Grant Fritchey is a Data Platform MVP with over 30 years' experience in IT, including time spent in support and development. He has worked with SQL Server since 6.0 back in 1995. He has also developed in VB, VB.NET, C#, and Java. Grant has written books for Apress and Simple-Talk. Grant presents at conferences and user groups, large and small, all over the world. Grant volunteers for PASS and is on the Board of Directors as the Immediate Past President. He joined Redgate Software as a product advocate January 2011.
While there are many features within PostgreSQL that are really similar to those within SQL Server, there are some that are unique. One of these unique features is called VACUUM. In my head, I compare this with the tempdb in SQL Server. Not because they act in any way the same or serve similar purposes. … Read more
Writing queries to retrieve the data from a database is probably the single most common task when it comes to working with data. Working with data in PostgreSQL is no exception. Further, PostgreSQL has an incredibly rich, wide, and varied set of mechanisms for retrieving data. From standard SELECT… FROM… WHERE to windowing functions and … Read more
So far in the series I’ve shown how to create databases, tables, constraints, indexes and schema. Now, it’s time to put some of that information to work and begin the process of manipulating data within the database. After all, a database is only useful if there’s information stored within. PostgreSQL makes use of standard SQL … Read more
An important aspect of building and managing a database is organizing the objects within your database. You may have tables that support different functions, for example, a schema for warehousing operations and another for sales. Some logins may need access to some tables, but not others. You might want to isolate one set of objects … Read more
One of the most important aspects of data management is the ability to ensure that the data in your database is well defined and consistent. Some aspects of that are ensured through the relational data structures you design. Another piece of control is using the correct data type. Then, we get to constraints. A constraint is a way to validate data prior to adding it to your database. This is one more tool in the toolbox that helps you maintain good data.… Read more
As with any other relational data management system (RDBMS), PostgreSQL uses indexes as a mechanism to improve data access. PostgreSQL has a number of different index types, supporting different behaviors and different types of data. In addition, again, similar to other RDBMS, there are properties and behaviors associated with these indexes.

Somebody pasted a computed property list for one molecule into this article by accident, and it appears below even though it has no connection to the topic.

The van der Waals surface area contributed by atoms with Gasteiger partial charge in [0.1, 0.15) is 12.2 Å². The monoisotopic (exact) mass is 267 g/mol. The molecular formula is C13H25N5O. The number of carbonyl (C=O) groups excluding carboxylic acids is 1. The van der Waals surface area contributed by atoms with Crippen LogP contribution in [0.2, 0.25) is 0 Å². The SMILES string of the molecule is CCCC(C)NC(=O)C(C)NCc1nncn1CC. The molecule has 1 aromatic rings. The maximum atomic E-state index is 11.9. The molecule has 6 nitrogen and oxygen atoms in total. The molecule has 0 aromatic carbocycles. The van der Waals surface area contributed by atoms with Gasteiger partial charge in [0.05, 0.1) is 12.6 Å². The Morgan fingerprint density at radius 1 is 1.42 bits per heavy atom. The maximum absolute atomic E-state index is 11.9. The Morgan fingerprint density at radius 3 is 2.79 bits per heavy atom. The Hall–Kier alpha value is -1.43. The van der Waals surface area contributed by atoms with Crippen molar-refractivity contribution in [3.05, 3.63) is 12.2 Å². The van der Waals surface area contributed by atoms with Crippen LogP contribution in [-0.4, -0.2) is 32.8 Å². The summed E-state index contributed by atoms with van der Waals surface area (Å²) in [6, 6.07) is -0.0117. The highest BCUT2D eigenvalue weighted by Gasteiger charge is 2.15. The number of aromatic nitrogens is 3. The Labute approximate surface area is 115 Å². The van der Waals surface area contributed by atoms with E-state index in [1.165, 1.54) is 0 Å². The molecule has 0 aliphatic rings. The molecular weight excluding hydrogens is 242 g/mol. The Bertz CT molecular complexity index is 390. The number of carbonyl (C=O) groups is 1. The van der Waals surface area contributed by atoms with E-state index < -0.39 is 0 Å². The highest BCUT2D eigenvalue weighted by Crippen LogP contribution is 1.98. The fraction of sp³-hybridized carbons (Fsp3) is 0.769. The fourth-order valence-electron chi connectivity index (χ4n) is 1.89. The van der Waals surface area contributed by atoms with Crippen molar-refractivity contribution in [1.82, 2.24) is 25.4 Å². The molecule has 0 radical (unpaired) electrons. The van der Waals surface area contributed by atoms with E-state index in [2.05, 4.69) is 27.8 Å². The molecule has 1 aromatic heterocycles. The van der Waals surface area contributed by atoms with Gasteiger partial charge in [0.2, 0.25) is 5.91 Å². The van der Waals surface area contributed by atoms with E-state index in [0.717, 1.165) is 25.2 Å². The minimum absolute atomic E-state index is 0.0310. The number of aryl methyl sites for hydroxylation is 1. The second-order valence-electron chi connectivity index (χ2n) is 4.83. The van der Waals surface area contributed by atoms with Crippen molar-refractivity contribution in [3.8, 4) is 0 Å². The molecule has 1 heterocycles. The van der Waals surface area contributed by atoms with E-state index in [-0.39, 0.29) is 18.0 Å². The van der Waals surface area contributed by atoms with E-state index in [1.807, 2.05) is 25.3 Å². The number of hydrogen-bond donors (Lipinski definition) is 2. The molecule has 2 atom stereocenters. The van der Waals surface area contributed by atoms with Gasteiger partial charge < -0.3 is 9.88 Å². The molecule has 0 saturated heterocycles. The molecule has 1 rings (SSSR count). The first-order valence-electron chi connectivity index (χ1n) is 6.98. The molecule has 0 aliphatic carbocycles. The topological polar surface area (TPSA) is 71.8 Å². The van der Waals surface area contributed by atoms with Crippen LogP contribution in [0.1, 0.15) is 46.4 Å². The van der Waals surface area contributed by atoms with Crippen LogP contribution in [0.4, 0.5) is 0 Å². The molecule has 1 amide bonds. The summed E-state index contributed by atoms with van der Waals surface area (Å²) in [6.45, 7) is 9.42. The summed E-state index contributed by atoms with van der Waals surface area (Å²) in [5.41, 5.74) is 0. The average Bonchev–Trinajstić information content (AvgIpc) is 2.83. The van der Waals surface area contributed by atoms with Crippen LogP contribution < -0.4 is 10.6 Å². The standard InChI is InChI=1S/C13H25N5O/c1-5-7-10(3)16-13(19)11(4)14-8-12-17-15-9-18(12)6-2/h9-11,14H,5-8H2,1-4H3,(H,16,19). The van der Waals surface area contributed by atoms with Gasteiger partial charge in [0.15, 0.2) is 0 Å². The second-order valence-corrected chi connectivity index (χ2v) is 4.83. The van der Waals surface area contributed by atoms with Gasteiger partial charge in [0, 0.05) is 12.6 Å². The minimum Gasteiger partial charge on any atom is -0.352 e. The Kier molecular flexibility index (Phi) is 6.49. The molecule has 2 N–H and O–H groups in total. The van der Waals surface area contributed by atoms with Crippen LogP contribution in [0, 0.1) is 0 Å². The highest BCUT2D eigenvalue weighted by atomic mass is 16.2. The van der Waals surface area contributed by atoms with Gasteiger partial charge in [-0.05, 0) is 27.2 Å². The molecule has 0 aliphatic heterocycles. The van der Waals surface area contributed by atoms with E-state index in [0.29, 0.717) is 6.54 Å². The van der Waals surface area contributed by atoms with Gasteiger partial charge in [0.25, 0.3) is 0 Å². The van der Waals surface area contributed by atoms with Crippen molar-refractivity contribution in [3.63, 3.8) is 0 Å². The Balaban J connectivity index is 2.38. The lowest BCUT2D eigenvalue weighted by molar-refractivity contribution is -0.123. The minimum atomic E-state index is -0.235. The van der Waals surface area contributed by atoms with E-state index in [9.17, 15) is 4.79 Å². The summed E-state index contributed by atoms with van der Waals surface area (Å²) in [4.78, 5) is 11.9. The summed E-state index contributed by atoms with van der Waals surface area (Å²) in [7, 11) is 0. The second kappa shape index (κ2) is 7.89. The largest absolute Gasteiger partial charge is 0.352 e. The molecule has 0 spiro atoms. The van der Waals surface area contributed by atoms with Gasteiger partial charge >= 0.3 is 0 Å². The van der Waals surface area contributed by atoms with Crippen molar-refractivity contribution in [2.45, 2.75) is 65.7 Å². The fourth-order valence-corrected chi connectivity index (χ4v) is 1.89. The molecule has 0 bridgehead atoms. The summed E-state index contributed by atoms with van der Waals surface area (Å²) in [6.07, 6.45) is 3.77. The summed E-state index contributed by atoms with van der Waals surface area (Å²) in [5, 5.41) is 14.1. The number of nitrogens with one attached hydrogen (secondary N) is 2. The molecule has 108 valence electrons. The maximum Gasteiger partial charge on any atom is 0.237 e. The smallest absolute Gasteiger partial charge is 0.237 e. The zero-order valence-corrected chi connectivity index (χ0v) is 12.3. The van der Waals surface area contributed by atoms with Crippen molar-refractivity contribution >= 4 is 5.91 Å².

In this article I’m going to go over the different types of indexes and some index behaviors. We’ll get into what the indexes are, how they work, and how best you can apply them within your databases. I’m hoping you’ll develop an understanding of which indexes are likely to work better in each situation.… Read more
For the first time in eleven years of travel, I became profoundly sick while on the road. No, I’m not sharing details of any kind. What I will share is just this; I wasn’t prepared. When I travel, I look at the weather, where I’m going, how long, and I pack accordingly. I have my … Read more
I book my travel almost exclusively through a single airline and its affiliates. There are a lot of reasons for this, but the big one is status. And no, not so I get upgrades (although they are very nice), but so when things go wrong, I have a hotline to getting them fixed. However, I … Read more
Have you ever longed for a way of making the delivery of databases more visible, predictable and measurable? Do you ever wish that they would be of better quality, quicker to change, and cost less? Grant Fritchey explains some of the secrets of doing Continuous Integration for Databases to relieve some of the pain-points of the Database Delivery process.… Read more
A very common tenet used when building out a DevOps style approach to automated deployment is the concept of failing fast. You want to identify issues with the changes in your code and structures as early as possible to protect the production environment. One of the most common methods to meet this requirement is setting … Read more
Grant Fritchey covers database lifecycle management. So often, the unexpected delays in delivering database code are more likely to happen after the developers initiate the release process. The necessary checks and tests can turn up surprises: The handover process can expose deficiencies. With good teamwork, planning and forethought, though, the process can be made almost painless… Read more
GDPR enforcement began in May of 2018, but if you are doing business in the US, you may not think it applies to you. Grant Fritchey explains why you might be wrong about that and why you need to act now. … Read more